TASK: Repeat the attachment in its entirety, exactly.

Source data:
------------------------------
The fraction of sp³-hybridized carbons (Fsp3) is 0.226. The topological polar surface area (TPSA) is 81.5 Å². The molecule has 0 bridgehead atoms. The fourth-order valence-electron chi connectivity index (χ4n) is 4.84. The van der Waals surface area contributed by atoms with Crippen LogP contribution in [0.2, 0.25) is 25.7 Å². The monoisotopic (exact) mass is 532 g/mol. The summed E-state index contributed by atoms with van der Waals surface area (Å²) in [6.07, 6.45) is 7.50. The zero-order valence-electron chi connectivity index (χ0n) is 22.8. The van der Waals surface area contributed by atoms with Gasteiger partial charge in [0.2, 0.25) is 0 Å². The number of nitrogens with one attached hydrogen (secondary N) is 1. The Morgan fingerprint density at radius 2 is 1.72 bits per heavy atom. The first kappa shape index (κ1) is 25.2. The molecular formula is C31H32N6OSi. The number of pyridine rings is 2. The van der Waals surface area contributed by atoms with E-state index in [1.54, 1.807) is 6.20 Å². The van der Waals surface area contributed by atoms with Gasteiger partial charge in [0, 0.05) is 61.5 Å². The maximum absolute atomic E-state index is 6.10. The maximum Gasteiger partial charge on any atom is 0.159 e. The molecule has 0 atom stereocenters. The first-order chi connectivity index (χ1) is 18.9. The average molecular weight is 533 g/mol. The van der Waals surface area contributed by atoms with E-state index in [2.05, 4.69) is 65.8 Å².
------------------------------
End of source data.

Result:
The fraction of sp³-hybridized carbons (Fsp3) is 0.226. The topological polar surface area (TPSA) is 81.5 Å². The molecule has 0 bridgehead atoms. The fourth-order valence-electron chi connectivity index (χ4n) is 4.84. The van der Waals surface area contributed by atoms with Crippen LogP contribution in [0.2, 0.25) is 25.7 Å². The monoisotopic (exact) mass is 532 g/mol. The summed E-state index contributed by atoms with van der Waals surface area (Å²) in [6.07, 6.45) is 7.50. The zero-order valence-electron chi connectivity index (χ0n) is 22.8. The van der Waals surface area contributed by atoms with Gasteiger partial charge in [0.2, 0.25) is 0 Å². The number of nitrogens with one attached hydrogen (secondary N) is 1. The Morgan fingerprint density at radius 2 is 1.72 bits per heavy atom. The first kappa shape index (κ1) is 25.2. The molecular formula is C31H32N6OSi. The number of pyridine rings is 2. The van der Waals surface area contributed by atoms with E-state index in [1.54, 1.807) is 6.20 Å². The van der Waals surface area contributed by atoms with Gasteiger partial charge in [0, 0.05) is 61.5 Å². The maximum absolute atomic E-state index is 6.10. The maximum Gasteiger partial charge on any atom is 0.159 e. The molecule has 0 atom stereocenters. The first-order chi connectivity index (χ1) is 18.9. The average molecular weight is 533 g/mol. The van der Waals surface area contributed by atoms with E-state index in [2.05, 4.69) is 65.8 Å².